Africa is another region with a struggling infrastructure. Only one-third of Africans have access to an all-season road, according to the World Bank. Sub-Saharan Africa looses economic growth by two percentage points every year and reduces productivity by as much as 40% because of its lack of its electricity, water, roads and information and communications technology, according to the World Bank's Africa Infrastructure Study.
Property Rights
Without a stable government, even the best farmland in the world isn't worth investing in. Farmland owners must be aware of the political condition of the country where the farmland is located in. The country must promote agriculture and land ownership rights.
Some countries do not fully support land ownership rights. In Brazil there is a 1.5 million strong Landless Movement (MST). The MST uses interpretations of Brazilian law to try to spread out the ownership of farmland through land reform. In Brazil, 3% of landowners own two-thirds of available cropland, according to the MST. Actions by the MST range from peaceful to ruthless. In the northern state of Pernambuco, MST members shot and killed four men earlier this year, according to a recent special report from the Economist. Land owners have complained of land invasions by the MST. Major land owner Fibria, a wood pulp company, reported land invasions by the MST in remote areas of the Bahia state, according to the Economist.
Across Russia, gangs are pushing land owners from farmland, according to the independent Moscow News. Russian gangs have seized agricultural land in rural areas around major cities. Once seized, the land is handed over to investors who use the land in nonagricultural ways; typically building on the land. The newspaper also reported that the Russian government is aware of the seizures and no action has been done to stop it.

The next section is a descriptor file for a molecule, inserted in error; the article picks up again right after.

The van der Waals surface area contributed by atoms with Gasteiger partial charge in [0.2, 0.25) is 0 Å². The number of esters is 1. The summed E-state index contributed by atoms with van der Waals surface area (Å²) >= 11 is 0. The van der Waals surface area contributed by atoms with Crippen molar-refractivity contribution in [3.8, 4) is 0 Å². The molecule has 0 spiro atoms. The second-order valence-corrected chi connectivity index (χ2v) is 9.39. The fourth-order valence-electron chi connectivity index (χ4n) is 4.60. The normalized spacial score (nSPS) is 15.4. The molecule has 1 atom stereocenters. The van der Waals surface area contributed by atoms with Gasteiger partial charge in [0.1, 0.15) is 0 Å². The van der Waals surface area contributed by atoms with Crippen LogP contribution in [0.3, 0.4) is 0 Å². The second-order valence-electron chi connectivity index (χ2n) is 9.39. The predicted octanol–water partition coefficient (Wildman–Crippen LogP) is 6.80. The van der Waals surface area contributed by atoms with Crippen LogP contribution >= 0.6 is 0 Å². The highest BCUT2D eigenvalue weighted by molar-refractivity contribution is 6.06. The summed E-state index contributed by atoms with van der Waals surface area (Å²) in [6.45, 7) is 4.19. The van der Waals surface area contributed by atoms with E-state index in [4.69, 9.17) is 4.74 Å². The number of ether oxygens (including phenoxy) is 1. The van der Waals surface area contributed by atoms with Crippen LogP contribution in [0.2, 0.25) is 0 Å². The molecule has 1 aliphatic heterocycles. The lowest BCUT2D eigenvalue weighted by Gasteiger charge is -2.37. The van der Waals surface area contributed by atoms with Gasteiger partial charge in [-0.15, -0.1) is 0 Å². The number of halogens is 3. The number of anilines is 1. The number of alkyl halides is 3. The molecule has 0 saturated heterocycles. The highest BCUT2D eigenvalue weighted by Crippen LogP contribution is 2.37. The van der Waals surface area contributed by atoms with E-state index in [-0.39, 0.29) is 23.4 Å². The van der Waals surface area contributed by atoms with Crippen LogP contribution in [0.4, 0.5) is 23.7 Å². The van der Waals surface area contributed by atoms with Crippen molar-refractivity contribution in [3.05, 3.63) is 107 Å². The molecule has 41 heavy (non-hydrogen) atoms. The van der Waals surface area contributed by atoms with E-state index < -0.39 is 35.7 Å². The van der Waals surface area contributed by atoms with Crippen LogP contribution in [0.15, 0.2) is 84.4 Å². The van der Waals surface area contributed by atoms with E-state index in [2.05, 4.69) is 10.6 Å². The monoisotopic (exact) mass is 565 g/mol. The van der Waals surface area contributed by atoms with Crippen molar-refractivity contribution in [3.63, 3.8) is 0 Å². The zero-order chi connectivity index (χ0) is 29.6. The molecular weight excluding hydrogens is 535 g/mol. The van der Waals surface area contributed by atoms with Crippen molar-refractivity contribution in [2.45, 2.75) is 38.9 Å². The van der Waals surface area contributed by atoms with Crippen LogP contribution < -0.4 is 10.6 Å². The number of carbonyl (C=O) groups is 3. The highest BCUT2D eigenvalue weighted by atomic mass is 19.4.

In regions where the political climate is unstable, farmland owners face the risk of their land being seized. The land may be able to be acquired for a low price, but unless the owner is willing to guard their land, they face the risk of losing it. In today's weak global economic environment, property rights will become a significant issue. Farmland in the U.S. allows its owners to sleep well at night knowing that they have solid ownership rights.
Government Support
The U.S. Government has many farming subsidy programs available for domestic farmers and agribusinesses. These programs help balance the supply and demand of many commodities, as well as promote a greener environment. U.S. Government subsidies have been around for more than 75 years.
The Conservation Reserve Program (CRP) pays land owners not to farm their cropland. The payments help land owners protect areas where wildlife can grow and fertile land can take a break from producing crops. CRP contracts run for multiple years and proper upkeep must be done to the land throughout the contract. Other environmental programs include environmental quality incentives and wetland preservation.
Other programs subsidize commodities for farmers. A minimum base price will be set for a commodity, like soybeans. If the price of soybeans drops below the base price, then the government will subsidize farmers for the difference to get back to the base price. In addition, subsidies can be paid on top of any commodity price if the government feels that specific commodity's supply needs to be increased. These subsidies act as price insurance and they promote an increase in production.
Farm subsidies are given by other countries as well. China drastically changed their agriculture sector in 2004, by introducing subsidies and lifting agricultural taxes, according to the USDA's Economic Research Service (ERS). Ukraine has recently been trying to rebuild their subsidies since government subsidies were dissolved in the early 1990's after the Soviet Union broke up, according to the USDA's Foreign Agricultural Service (FAS).
U.S. Farmland Best Risk to Reward
A lot of factors need to be addressed when assessing a purchase of farmland around the world. We see U.S. farmland as the best opportunity for investors as it has some of the best soil in the world, the perfect climate for fertile crops, the adequate infrastructure for transporting grain, and a government that supports its farmers and property rights.